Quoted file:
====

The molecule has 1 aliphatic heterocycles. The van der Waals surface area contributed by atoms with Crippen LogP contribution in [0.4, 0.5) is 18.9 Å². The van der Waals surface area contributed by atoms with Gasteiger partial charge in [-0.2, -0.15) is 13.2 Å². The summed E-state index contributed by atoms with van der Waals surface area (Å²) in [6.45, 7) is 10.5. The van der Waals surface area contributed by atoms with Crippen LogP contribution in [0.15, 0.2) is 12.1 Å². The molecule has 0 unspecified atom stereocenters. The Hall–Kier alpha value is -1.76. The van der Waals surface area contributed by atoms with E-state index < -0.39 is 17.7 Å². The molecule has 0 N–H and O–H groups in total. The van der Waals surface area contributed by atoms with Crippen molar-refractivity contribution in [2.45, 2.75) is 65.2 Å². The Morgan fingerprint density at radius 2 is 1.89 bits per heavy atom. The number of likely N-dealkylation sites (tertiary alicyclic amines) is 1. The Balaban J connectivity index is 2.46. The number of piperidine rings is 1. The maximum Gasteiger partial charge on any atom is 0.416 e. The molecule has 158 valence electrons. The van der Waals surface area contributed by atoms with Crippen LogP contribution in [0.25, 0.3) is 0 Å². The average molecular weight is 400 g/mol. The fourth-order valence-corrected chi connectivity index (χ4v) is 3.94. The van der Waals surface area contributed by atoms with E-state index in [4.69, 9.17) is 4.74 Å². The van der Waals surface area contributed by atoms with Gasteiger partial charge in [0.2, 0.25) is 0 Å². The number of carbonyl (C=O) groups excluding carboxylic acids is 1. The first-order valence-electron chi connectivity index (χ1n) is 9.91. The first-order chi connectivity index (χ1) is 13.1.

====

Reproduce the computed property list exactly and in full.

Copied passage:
The molecule has 1 aliphatic heterocycles. The van der Waals surface area contributed by atoms with Crippen LogP contribution in [0.4, 0.5) is 18.9 Å². The van der Waals surface area contributed by atoms with Gasteiger partial charge in [-0.2, -0.15) is 13.2 Å². The summed E-state index contributed by atoms with van der Waals surface area (Å²) in [6.45, 7) is 10.5. The van der Waals surface area contributed by atoms with Crippen LogP contribution in [0.15, 0.2) is 12.1 Å². The molecule has 0 unspecified atom stereocenters. The Hall–Kier alpha value is -1.76. The van der Waals surface area contributed by atoms with E-state index < -0.39 is 17.7 Å². The molecule has 0 N–H and O–H groups in total. The van der Waals surface area contributed by atoms with Crippen molar-refractivity contribution in [2.45, 2.75) is 65.2 Å². The Morgan fingerprint density at radius 2 is 1.89 bits per heavy atom. The number of likely N-dealkylation sites (tertiary alicyclic amines) is 1. The Balaban J connectivity index is 2.46. The number of piperidine rings is 1. The maximum Gasteiger partial charge on any atom is 0.416 e. The molecule has 158 valence electrons. The van der Waals surface area contributed by atoms with Crippen LogP contribution in [0.25, 0.3) is 0 Å². The average molecular weight is 400 g/mol. The fourth-order valence-corrected chi connectivity index (χ4v) is 3.94. The van der Waals surface area contributed by atoms with E-state index in [4.69, 9.17) is 4.74 Å². The van der Waals surface area contributed by atoms with Gasteiger partial charge in [0.2, 0.25) is 0 Å². The number of carbonyl (C=O) groups excluding carboxylic acids is 1. The first-order valence-electron chi connectivity index (χ1n) is 9.91. The first-order chi connectivity index (χ1) is 13.1.